Cape Coast Visit

A significant part of Tuesday was pretty upsetting- the kind of upset that just makes you feel stuck.

Loretta and I went to see Cape Coast castle on Tuesday. The sorts of things you can maybe imagine disturbed me- the three small windows in the female slave dungeon starkly contrasting the FOURTEEN large windows in the governor’s suite; the condemned room where male slaves who fought back were sent to suffocate, not worth the expense of gun powder; the little room where females who resisted rape sat in darkness, as a warning to those women being led to dark rooms to submit; the observation hole to the male slave dungeon placed right in front of the castle’s church, a church which itself sat literally on top of the male slaves.

A German man in our tour group asked about whether the British had issued a public apology (he hadn’t seen any signs). He was astounded when the tour guide said that no public apologies had been issued, and then began explaining the public German apologies for World War 2. Our tour guide listened, and then told him about German involvement in exploitation here in Ghana. For that there was also no apology. Stuck.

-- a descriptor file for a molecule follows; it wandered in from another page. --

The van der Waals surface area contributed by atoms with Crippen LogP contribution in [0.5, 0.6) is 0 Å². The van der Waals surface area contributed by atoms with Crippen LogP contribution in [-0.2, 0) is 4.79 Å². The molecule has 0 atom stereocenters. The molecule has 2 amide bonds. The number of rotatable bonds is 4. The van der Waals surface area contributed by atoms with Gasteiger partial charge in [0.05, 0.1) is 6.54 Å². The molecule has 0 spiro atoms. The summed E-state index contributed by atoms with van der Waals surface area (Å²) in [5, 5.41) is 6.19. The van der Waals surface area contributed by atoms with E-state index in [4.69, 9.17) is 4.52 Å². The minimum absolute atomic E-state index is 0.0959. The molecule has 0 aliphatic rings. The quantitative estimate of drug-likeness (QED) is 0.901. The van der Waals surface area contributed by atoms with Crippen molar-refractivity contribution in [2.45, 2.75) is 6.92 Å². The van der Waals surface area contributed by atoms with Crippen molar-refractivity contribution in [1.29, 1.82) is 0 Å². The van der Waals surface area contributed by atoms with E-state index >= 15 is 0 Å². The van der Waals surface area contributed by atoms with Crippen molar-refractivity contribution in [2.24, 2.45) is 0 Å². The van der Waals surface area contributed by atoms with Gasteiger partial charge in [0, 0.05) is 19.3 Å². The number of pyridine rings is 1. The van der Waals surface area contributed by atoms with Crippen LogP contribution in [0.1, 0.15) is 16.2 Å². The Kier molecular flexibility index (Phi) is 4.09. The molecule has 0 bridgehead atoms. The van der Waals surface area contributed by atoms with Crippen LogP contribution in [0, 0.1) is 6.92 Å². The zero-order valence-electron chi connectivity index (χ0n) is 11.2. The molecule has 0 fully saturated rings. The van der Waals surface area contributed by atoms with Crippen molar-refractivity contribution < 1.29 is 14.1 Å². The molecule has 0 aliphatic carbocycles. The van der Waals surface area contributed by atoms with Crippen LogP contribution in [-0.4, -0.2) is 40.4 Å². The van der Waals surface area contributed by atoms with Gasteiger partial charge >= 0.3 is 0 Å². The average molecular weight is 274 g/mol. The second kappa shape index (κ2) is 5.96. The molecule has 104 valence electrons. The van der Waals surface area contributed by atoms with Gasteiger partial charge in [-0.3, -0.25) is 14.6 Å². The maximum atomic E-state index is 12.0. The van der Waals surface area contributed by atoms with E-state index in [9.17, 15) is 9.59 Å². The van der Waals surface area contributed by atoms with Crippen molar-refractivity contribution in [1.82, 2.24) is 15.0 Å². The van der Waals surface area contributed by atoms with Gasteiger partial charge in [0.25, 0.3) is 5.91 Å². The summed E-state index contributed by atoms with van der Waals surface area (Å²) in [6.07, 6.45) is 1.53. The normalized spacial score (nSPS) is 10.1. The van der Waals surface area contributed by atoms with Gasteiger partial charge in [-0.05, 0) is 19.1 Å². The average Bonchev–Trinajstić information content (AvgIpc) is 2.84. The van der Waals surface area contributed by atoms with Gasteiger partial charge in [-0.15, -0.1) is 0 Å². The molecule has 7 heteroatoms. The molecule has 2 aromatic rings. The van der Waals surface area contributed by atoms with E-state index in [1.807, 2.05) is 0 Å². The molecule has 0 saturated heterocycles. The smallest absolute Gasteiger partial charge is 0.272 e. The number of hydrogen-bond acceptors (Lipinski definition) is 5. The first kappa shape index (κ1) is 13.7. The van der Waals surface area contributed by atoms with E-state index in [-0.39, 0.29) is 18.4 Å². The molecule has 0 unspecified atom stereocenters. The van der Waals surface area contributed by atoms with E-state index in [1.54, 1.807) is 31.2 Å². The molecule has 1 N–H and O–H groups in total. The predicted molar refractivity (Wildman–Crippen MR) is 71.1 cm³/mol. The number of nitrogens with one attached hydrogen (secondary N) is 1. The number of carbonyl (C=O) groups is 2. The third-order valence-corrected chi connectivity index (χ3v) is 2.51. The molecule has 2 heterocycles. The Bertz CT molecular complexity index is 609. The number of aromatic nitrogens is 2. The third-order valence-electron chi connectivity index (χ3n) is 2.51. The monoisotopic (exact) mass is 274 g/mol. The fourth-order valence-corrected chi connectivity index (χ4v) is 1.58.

The tour ended with the reading of a plaque given by the local chiefs. It is pictured below.


The plaque makes me think about the collective guilt, responsibility, and suffering of the people of my many homes, and the way we’re entangled in the forms of suppression and subjugation that are still present.

After Cape Coast, we took a quick trip to Kakum National park. This was fun. Loretta and I didn’t take any pictures together in the castle because for obvious reasons it wasn’t really a place to celebrate. But we were able to laugh (and sweat!) in Kakum.


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